Hawken’s character is found in our motto: Fair Play, a concept that has been at the core of our community’s collective consciousness since our founding in 1915. Our founder James A. Hawken believed that a school’s main job should be to develop each student’s character. His main goal for his new school: “That the better self shall prevail and each generation introduce its successor to a higher plane of life.”
At the Mastery School, we carry these core Hawken values with us and use them to build a community that places character — diligence, perseverance, initiative, responsibility, determination, integrity, fairness, humility — at the center of school life.
Agency, Belonging, Trust
Our highest goal is for you to thrive in every dimension of life so that, when you leave us, you’re ready to make a mark on the real world.
Together with our Founding Class, we’re building our school’s community around three core values:
All of us feel more invested in our learning when we see that our views, ideas, and opinions matter. That’s why we’re building a school with student energy, ideas, and perspectives at the heart of everything we do.
The first groups of Mastery School students will truly be founders. Not only will you and other students design the clubs and activities you wish to lead, but you’ll also help create our community’s norms. For example: The first class of Mastery School students designed our Honor and Integrity Code.
Our culture is designed to help cultivate your role and identity as a change agent, a stakeholder, and an empowered thinker. We want every student to be able to trace their impact on our school culture.
Research shows that academic motivation, emotional stability, and self-esteem increase when young people find meaningful connections within their school community (Allen, Brodrick, Waters, 2016). That’s why our second value focuses on relationships.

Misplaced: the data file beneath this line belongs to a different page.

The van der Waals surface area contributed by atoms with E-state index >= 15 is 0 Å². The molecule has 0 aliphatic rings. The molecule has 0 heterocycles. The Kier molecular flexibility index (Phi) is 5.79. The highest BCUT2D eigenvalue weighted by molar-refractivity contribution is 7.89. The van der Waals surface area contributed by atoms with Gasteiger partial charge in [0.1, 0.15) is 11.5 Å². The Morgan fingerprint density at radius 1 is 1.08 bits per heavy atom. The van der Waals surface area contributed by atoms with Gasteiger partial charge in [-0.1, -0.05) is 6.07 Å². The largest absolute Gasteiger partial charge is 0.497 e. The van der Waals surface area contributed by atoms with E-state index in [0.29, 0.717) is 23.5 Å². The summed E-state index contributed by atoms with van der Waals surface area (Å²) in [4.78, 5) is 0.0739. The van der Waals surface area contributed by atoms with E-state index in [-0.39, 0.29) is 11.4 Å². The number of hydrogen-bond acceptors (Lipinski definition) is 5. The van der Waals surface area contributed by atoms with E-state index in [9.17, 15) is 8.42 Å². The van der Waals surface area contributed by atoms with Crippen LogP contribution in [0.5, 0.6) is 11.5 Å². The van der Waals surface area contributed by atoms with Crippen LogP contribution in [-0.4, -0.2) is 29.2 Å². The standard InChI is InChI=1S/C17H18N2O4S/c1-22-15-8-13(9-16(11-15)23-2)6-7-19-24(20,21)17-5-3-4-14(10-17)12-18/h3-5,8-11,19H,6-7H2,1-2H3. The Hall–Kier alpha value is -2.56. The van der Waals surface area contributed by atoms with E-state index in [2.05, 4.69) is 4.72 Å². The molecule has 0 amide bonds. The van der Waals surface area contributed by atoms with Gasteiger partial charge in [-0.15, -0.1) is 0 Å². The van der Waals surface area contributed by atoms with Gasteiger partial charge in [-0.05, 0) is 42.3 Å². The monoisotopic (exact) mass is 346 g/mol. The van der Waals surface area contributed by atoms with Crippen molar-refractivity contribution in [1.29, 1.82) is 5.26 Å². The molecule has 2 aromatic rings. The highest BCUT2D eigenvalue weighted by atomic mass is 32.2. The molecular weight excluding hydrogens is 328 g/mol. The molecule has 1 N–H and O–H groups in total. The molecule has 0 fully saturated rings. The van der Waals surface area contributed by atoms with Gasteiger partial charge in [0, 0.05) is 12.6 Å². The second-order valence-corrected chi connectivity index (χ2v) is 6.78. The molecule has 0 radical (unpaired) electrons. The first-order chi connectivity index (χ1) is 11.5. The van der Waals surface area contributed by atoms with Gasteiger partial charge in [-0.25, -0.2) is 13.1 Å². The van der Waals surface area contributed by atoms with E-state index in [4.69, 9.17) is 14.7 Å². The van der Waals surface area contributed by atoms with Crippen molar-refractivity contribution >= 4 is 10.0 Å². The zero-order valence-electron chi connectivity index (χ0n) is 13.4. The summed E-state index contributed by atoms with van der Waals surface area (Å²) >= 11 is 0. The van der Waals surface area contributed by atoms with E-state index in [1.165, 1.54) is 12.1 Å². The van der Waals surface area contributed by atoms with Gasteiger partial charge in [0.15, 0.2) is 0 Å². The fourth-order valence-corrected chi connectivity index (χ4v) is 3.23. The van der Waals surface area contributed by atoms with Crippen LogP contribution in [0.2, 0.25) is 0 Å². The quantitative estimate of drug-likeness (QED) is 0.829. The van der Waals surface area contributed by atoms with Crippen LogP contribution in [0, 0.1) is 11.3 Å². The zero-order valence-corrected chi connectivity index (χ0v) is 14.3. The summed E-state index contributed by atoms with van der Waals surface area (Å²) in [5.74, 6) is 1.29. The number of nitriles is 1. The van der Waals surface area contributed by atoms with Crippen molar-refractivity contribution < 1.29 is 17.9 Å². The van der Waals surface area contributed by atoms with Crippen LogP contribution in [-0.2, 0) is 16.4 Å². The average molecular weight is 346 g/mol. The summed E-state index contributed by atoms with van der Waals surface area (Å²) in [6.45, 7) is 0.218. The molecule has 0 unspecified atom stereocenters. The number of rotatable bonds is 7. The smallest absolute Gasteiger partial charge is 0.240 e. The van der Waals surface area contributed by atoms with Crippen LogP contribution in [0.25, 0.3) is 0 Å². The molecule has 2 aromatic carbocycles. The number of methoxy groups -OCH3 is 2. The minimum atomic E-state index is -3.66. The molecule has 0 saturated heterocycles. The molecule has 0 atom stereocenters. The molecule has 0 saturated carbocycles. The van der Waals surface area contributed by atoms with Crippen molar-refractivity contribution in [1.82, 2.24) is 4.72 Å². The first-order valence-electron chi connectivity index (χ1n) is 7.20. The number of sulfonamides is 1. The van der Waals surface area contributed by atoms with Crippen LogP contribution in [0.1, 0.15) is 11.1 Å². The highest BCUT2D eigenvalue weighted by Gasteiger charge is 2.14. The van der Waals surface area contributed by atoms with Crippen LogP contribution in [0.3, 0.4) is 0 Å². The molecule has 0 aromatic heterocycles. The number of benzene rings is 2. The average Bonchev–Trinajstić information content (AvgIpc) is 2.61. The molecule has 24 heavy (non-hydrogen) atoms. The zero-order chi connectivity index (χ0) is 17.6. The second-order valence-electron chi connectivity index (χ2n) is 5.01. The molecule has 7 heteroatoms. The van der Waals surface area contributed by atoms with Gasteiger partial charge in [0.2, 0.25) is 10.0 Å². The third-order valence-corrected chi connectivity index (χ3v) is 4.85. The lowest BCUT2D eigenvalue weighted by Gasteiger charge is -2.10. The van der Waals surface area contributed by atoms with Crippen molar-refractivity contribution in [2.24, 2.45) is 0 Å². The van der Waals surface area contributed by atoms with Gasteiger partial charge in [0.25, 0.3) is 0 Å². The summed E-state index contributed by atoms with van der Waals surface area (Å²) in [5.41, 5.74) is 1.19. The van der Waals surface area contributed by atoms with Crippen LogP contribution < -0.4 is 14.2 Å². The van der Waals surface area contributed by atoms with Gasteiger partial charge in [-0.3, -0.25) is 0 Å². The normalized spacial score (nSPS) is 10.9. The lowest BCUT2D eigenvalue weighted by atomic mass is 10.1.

Lasting relationships are hard work. That’s why we foster connection through building layers of peer support into every learning experience, club meeting, and assembly.
You will have opportunities to learn about and find affirmation of your identity in affinity and ally groups while building upon your strengths and learning from blindspots in roundtable discussions. It is our hope to create many seams of connection in order to foster a deep sense of belonging in every member of our community.
Here, your teachers will walk alongside you, as you discover and cultivate your strengths. You’ll have room and tools to connect with your peers around shared interests and values in clubs and activities.
We measure our wealth by the degree to which every student from the broadest range of backgrounds can find and practice empathy, kindness, honesty, and commitment, creating a caring community.
We know that humans can’t learn if they don’t feel safe. We also know that we can’t reach the heights of our potential if we are limited by the fear of not getting it right the first time. That’s why the third value in our learning community revolves around trust.
When you announce your new club or invite your classmates to a roundtable discussion you are organizing during morning meeting, your healthy risk will be met with enthusiastic peer support.
And, in restorative conferences, we recognize that no person is the best or worst thing that they have done, offering our community the opportunity to heal, learn and grow when one of our members makes a mistake.
But a caring community isn’t built by a few demonstrative gestures. It’s built through consistent cues every day that say: “We are safe, we are close, we share a future” (Daniel Coyle).
Our community relies on and builds trust one experience at a time.
In an environment characterized by trust and belonging where people feel safe to be who they are, these are the ideal conditions for young brains are ready to learn and perform to highest potential.Zaretta Hammond, Culturally Responsive Teaching & The Brain
How do we build trust with people?…Trust is built one marble at a time.Brene Brown
Our brains are wired for connection.Zaretta Hammond, Culturally Responsive Teaching & The Brain